Parks’ Model A a sight to see at Saturday’s Car Show in Monte

Grandson restores grandfather’s old farm truck.

Back in 1931, Walter King bought a Model A pickup for about $500, and he used it as his work truck on his chicken farm. Dave Parks, King’s grandson, acquired the rusty old heap from his cousin, and $30,000 later, the Model A has been fully restored.

Parks, of Montesano, said his grandfather would think he’s nuts for spending that kind of money on his old pickup. It’s so beautifully done, though, all would be forgiven.

With the engine overhauled and restored by the cousin, Parks worked on the exterior, buying new when the original parts could not be salvaged. Time and use got the better of the truck’s body. It didn’t help that granddad backed it up into the piles of chicken manure causing the fenders to rust terribly.

Today, however, the truck gleams like new in the summer sun and in the varying light the color changes from almost black to a deep navy blue. The true paint color, the same as when Walter King owned it, is “Aquamarine Blue.”

Two headlights are perched atop the front end and just one brake light sits at the back on the left. Wide running boards flank the sides and there’s room for a spare tire by the driver’s side door. Thin rubber tires encircle the wire-spoke wheels.

The sparse interior speaks to the truck’s early make. There’s a handle for each door, one for each window and a couple on the front windshield which can be tilted for “natural” air-conditioning. Black ribs support the soft top cloth roof. Three gauges sit on the dash panel, along with an ignition. There are no airbags, no warning lights, no armrests, no seatbelts and no cup holders.

The beautiful simplicity belies the acumen needed to start the Model A. One does not simply start this vehicle by turning a key. Seemingly more like piloting a plane than driving a truck, Parks pushes levers on both sides of the steering wheel, turns on the gas, adjusts the choke, turns the ignition, puts the truck in gear, and only then is he off.

Parks monitors the gauges and adjusts the choke to thin the gas as he drives, depending on his speed. Without power steering, he cranks the wheel to make a turn. Driving down the road, the motor rumbles loudly with nothing to dampen the sound. The vehicle is all functionality, not made for comfort. Every pebble, every dimple is felt as the truck bounces down the road at a top speed of about 40 mph.

Without a doubt, this is the fun part.

Parks said the Model A attracts a lot of attention, garnering waves, honks, thumbs-up signs, and lots of smiles — and he’ll be sure to get lots more attention at the Montesano’s 14th Annual Historic Car Show on Saturday, July 16. Parks plans on entering his pickup in the show, perhaps winning one of the 40 awards presented.

The story of how Parks lovingly restored his grandfather’s Model A is part of the draw to a classic car show, said Dave Foss, event organizer.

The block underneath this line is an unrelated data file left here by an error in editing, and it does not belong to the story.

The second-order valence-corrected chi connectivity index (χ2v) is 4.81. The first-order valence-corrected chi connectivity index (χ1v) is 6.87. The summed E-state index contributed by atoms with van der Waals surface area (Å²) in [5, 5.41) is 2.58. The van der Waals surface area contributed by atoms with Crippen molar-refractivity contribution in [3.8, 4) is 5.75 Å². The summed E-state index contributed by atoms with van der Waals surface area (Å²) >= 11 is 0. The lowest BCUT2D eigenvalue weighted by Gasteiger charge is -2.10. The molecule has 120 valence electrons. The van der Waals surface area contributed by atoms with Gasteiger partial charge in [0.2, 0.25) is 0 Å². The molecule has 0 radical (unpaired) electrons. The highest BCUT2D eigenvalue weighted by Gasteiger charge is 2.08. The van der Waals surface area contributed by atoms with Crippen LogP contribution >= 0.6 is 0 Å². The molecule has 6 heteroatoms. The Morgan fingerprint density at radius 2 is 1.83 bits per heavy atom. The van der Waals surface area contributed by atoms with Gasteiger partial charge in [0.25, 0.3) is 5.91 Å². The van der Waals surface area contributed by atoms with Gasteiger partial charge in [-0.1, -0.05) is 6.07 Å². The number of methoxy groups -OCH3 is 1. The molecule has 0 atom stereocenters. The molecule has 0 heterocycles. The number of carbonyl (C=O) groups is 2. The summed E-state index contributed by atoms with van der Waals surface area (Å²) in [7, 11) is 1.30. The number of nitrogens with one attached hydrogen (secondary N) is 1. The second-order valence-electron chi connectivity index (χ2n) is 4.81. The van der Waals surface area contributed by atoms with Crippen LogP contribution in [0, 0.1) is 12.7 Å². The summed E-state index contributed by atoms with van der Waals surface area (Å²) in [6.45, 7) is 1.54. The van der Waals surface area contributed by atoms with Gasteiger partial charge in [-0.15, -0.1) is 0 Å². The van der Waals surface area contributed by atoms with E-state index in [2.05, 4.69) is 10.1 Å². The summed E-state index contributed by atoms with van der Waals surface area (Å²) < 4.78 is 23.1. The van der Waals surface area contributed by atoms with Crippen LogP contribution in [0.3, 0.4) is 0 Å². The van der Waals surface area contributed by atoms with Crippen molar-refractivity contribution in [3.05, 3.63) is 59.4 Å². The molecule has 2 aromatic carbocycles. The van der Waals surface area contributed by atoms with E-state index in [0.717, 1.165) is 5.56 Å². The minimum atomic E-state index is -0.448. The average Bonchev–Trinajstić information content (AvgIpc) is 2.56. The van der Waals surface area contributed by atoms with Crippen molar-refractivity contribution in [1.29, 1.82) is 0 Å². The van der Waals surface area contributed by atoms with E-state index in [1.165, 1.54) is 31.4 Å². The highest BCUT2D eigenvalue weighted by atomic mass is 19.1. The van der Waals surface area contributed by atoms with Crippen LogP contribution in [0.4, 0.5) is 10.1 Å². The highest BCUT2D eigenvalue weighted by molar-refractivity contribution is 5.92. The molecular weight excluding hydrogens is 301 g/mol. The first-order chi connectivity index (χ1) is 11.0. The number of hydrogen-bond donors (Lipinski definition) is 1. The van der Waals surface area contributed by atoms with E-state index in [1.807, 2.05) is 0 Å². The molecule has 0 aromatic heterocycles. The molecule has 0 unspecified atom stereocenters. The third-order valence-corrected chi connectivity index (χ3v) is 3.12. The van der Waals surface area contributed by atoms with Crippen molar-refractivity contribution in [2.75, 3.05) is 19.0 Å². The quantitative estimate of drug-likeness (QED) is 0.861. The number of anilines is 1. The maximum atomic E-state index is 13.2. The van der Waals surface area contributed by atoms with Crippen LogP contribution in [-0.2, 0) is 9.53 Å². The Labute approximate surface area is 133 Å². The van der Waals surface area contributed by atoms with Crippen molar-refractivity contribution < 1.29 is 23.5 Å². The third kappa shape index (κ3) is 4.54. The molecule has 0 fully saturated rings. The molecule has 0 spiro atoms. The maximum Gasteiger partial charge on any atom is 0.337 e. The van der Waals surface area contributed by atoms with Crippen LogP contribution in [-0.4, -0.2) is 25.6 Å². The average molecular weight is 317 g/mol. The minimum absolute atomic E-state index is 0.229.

“A lot of it is nostalgia. It’s the car you had in high school or it’s the car you always wanted,” Foss said. And some of the appeal, he added, is just seeing something that is so beautiful, it’s like a work of art. “But because it’s a car, you can take it with you, unlike a painting or a statue.”

Depending on the weather, about 200 to 250 cars are expected at the show. The wide variety includes fully restored vehicles, like Parks’ Model A, to highly modified hot rods to nearly brand new cars. Even some motorcycles make an appearance.

“There’s something for everyone,” Foss said.

Those entering the show pay a $20 entrance fee but it is reduced with a donation of food to the Montesano Food Bank. The show is free for spectators. Foss said because the event is all volunteer, the money raised helps local charities, like the food bank, Chehalis Valley Museum, Montesano Community Center and the Police Association Bike Rodeo.

The show begins at 8 a.m. and cars will line Main Street, in Montesano, from Spruce to Marcy. The show includes vendors of all types, informational booths, a swap meet and tours of the Montesano Courthouse. Live music, a pancake breakfast and a poker walk add to the fun.

On Friday night, a Poker Run to the Aberdeen Elks begins at Fosses Hot Rods and Cool Cars (71 Roup Road in Montesano) at 4:30 p.m.

Coinciding with the car show are Kids Summer Fest, from 10 a.m. to 2 p.m. at Fleet Park and the Saturday Market, also at Fleet Park, from 9 a.m. to 1 p.m.

Kids Summer Fest offers free activities, including a bounce house, inflatable obstacle course, monkey bridge, National Guard vehicles and a fire truck, plus games, a bake sale, music and a live fish pond.

The Saturday Market offers food, local vendors and musicians.